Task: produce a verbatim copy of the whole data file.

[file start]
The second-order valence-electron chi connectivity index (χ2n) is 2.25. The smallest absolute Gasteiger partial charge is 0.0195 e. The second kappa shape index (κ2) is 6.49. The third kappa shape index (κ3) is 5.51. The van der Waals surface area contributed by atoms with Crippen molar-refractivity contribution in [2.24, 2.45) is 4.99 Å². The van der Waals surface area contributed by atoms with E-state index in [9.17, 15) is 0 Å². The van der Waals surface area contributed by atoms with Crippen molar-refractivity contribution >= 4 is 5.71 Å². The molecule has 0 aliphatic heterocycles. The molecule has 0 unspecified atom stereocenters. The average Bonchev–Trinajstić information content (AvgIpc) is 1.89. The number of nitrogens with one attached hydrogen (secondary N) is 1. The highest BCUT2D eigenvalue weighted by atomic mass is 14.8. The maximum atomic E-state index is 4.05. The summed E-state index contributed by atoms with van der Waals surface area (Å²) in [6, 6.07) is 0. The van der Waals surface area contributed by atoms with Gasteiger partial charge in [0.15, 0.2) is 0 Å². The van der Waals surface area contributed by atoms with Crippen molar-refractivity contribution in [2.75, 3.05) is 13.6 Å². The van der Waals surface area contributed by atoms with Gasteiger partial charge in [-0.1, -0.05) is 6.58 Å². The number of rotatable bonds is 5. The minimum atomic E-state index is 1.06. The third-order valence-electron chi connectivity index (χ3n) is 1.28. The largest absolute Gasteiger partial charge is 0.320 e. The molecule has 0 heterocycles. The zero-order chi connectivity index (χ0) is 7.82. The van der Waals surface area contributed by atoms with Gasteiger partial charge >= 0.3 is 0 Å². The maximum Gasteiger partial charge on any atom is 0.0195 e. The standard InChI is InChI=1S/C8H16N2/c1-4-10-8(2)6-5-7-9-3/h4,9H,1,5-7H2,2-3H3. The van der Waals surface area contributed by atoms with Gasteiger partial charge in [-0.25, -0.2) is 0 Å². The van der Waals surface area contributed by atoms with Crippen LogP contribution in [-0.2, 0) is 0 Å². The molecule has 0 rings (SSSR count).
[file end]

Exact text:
The second-order valence-electron chi connectivity index (χ2n) is 2.25. The smallest absolute Gasteiger partial charge is 0.0195 e. The second kappa shape index (κ2) is 6.49. The third kappa shape index (κ3) is 5.51. The van der Waals surface area contributed by atoms with Crippen molar-refractivity contribution in [2.24, 2.45) is 4.99 Å². The van der Waals surface area contributed by atoms with E-state index in [9.17, 15) is 0 Å². The van der Waals surface area contributed by atoms with Crippen molar-refractivity contribution >= 4 is 5.71 Å². The molecule has 0 aliphatic heterocycles. The molecule has 0 unspecified atom stereocenters. The average Bonchev–Trinajstić information content (AvgIpc) is 1.89. The number of nitrogens with one attached hydrogen (secondary N) is 1. The highest BCUT2D eigenvalue weighted by atomic mass is 14.8. The maximum atomic E-state index is 4.05. The summed E-state index contributed by atoms with van der Waals surface area (Å²) in [6, 6.07) is 0. The van der Waals surface area contributed by atoms with Gasteiger partial charge in [0.15, 0.2) is 0 Å². The van der Waals surface area contributed by atoms with Crippen molar-refractivity contribution in [2.75, 3.05) is 13.6 Å². The van der Waals surface area contributed by atoms with Gasteiger partial charge in [-0.1, -0.05) is 6.58 Å². The number of rotatable bonds is 5. The minimum atomic E-state index is 1.06. The third-order valence-electron chi connectivity index (χ3n) is 1.28. The largest absolute Gasteiger partial charge is 0.320 e. The molecule has 0 heterocycles. The zero-order chi connectivity index (χ0) is 7.82. The van der Waals surface area contributed by atoms with Gasteiger partial charge >= 0.3 is 0 Å². The maximum Gasteiger partial charge on any atom is 0.0195 e. The standard InChI is InChI=1S/C8H16N2/c1-4-10-8(2)6-5-7-9-3/h4,9H,1,5-7H2,2-3H3. The van der Waals surface area contributed by atoms with Gasteiger partial charge in [-0.25, -0.2) is 0 Å². The van der Waals surface area contributed by atoms with Crippen LogP contribution in [-0.2, 0) is 0 Å². The molecule has 0 rings (SSSR count).